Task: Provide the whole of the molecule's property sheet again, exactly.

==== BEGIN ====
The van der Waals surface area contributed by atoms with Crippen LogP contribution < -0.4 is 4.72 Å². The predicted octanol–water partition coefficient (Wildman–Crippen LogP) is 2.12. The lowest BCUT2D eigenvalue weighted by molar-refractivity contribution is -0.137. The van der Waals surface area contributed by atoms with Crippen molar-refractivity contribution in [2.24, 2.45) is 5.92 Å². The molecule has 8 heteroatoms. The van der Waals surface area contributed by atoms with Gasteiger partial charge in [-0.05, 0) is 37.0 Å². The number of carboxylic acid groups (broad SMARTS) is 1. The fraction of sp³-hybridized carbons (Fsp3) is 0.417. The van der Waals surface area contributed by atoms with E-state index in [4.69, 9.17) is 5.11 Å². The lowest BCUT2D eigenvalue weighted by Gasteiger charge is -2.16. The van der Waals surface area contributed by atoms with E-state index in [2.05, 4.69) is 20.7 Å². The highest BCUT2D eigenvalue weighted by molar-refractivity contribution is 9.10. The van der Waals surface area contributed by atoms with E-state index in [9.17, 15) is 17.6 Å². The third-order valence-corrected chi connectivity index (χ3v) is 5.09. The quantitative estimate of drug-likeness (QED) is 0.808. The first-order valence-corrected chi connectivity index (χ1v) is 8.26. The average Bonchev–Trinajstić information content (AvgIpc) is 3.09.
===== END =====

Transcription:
The van der Waals surface area contributed by atoms with Crippen LogP contribution < -0.4 is 4.72 Å². The predicted octanol–water partition coefficient (Wildman–Crippen LogP) is 2.12. The lowest BCUT2D eigenvalue weighted by molar-refractivity contribution is -0.137. The van der Waals surface area contributed by atoms with Crippen molar-refractivity contribution in [2.24, 2.45) is 5.92 Å². The molecule has 8 heteroatoms. The van der Waals surface area contributed by atoms with Gasteiger partial charge in [-0.05, 0) is 37.0 Å². The number of carboxylic acid groups (broad SMARTS) is 1. The fraction of sp³-hybridized carbons (Fsp3) is 0.417. The van der Waals surface area contributed by atoms with E-state index in [4.69, 9.17) is 5.11 Å². The lowest BCUT2D eigenvalue weighted by Gasteiger charge is -2.16. The van der Waals surface area contributed by atoms with E-state index in [2.05, 4.69) is 20.7 Å². The highest BCUT2D eigenvalue weighted by molar-refractivity contribution is 9.10. The van der Waals surface area contributed by atoms with E-state index in [9.17, 15) is 17.6 Å². The third-order valence-corrected chi connectivity index (χ3v) is 5.09. The quantitative estimate of drug-likeness (QED) is 0.808. The first-order valence-corrected chi connectivity index (χ1v) is 8.26. The average Bonchev–Trinajstić information content (AvgIpc) is 3.09.